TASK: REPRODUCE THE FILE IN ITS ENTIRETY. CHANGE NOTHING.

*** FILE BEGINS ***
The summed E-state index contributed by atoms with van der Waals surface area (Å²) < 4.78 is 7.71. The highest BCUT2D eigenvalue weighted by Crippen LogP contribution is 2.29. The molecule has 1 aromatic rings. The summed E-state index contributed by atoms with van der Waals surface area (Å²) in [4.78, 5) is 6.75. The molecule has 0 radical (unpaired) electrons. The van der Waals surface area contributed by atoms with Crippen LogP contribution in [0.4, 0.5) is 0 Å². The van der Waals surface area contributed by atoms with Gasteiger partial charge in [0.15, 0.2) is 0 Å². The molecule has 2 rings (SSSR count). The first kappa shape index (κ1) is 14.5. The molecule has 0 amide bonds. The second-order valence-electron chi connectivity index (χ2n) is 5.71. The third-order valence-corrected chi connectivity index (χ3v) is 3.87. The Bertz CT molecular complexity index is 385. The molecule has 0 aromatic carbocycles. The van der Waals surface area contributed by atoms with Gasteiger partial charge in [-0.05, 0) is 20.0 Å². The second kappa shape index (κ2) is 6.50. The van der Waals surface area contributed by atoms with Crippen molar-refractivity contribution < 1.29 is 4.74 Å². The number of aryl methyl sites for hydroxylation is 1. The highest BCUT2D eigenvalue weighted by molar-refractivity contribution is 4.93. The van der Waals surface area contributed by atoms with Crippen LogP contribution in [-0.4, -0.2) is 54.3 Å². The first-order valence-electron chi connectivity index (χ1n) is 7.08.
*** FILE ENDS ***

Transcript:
The summed E-state index contributed by atoms with van der Waals surface area (Å²) < 4.78 is 7.71. The highest BCUT2D eigenvalue weighted by Crippen LogP contribution is 2.29. The molecule has 1 aromatic rings. The summed E-state index contributed by atoms with van der Waals surface area (Å²) in [4.78, 5) is 6.75. The molecule has 0 radical (unpaired) electrons. The van der Waals surface area contributed by atoms with Crippen LogP contribution in [0.4, 0.5) is 0 Å². The van der Waals surface area contributed by atoms with Gasteiger partial charge in [0.15, 0.2) is 0 Å². The molecule has 2 rings (SSSR count). The first kappa shape index (κ1) is 14.5. The molecule has 0 amide bonds. The second-order valence-electron chi connectivity index (χ2n) is 5.71. The third-order valence-corrected chi connectivity index (χ3v) is 3.87. The Bertz CT molecular complexity index is 385. The molecule has 0 aromatic carbocycles. The van der Waals surface area contributed by atoms with Gasteiger partial charge in [-0.05, 0) is 20.0 Å². The second kappa shape index (κ2) is 6.50. The van der Waals surface area contributed by atoms with Crippen molar-refractivity contribution < 1.29 is 4.74 Å². The number of aryl methyl sites for hydroxylation is 1. The highest BCUT2D eigenvalue weighted by molar-refractivity contribution is 4.93. The van der Waals surface area contributed by atoms with Crippen LogP contribution in [-0.4, -0.2) is 54.3 Å². The first-order valence-electron chi connectivity index (χ1n) is 7.08.